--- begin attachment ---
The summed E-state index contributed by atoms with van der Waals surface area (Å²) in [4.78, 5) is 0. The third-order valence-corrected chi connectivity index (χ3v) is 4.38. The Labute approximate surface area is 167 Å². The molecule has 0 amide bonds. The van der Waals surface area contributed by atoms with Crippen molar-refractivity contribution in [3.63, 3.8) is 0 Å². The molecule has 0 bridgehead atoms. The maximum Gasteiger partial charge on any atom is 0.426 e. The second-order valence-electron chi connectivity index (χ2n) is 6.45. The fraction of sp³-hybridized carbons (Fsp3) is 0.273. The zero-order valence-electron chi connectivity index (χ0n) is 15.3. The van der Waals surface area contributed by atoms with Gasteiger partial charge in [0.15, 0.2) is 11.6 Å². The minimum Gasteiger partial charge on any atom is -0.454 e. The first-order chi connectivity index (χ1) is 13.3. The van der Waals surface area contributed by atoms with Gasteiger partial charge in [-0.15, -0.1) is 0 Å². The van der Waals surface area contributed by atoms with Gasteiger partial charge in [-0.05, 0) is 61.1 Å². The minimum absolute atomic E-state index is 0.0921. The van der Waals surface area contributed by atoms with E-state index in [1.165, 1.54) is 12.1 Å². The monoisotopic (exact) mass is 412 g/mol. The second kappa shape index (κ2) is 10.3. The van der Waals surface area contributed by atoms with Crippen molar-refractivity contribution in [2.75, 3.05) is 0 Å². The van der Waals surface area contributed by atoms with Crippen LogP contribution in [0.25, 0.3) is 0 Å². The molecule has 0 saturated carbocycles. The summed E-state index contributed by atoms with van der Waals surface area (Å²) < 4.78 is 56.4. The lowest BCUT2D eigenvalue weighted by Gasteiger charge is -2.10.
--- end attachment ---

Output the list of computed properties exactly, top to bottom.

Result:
The summed E-state index contributed by atoms with van der Waals surface area (Å²) in [4.78, 5) is 0. The third-order valence-corrected chi connectivity index (χ3v) is 4.38. The Labute approximate surface area is 167 Å². The molecule has 0 amide bonds. The van der Waals surface area contributed by atoms with Crippen molar-refractivity contribution in [3.63, 3.8) is 0 Å². The molecule has 0 bridgehead atoms. The maximum Gasteiger partial charge on any atom is 0.426 e. The second-order valence-electron chi connectivity index (χ2n) is 6.45. The fraction of sp³-hybridized carbons (Fsp3) is 0.273. The zero-order valence-electron chi connectivity index (χ0n) is 15.3. The van der Waals surface area contributed by atoms with Gasteiger partial charge in [0.15, 0.2) is 11.6 Å². The minimum Gasteiger partial charge on any atom is -0.454 e. The first-order chi connectivity index (χ1) is 13.3. The van der Waals surface area contributed by atoms with Gasteiger partial charge in [-0.15, -0.1) is 0 Å². The van der Waals surface area contributed by atoms with Gasteiger partial charge in [-0.05, 0) is 61.1 Å². The minimum absolute atomic E-state index is 0.0921. The van der Waals surface area contributed by atoms with E-state index in [1.165, 1.54) is 12.1 Å². The monoisotopic (exact) mass is 412 g/mol. The second kappa shape index (κ2) is 10.3. The van der Waals surface area contributed by atoms with Crippen molar-refractivity contribution in [2.75, 3.05) is 0 Å². The van der Waals surface area contributed by atoms with Crippen LogP contribution in [0.25, 0.3) is 0 Å². The molecule has 0 saturated carbocycles. The summed E-state index contributed by atoms with van der Waals surface area (Å²) < 4.78 is 56.4. The lowest BCUT2D eigenvalue weighted by Gasteiger charge is -2.10.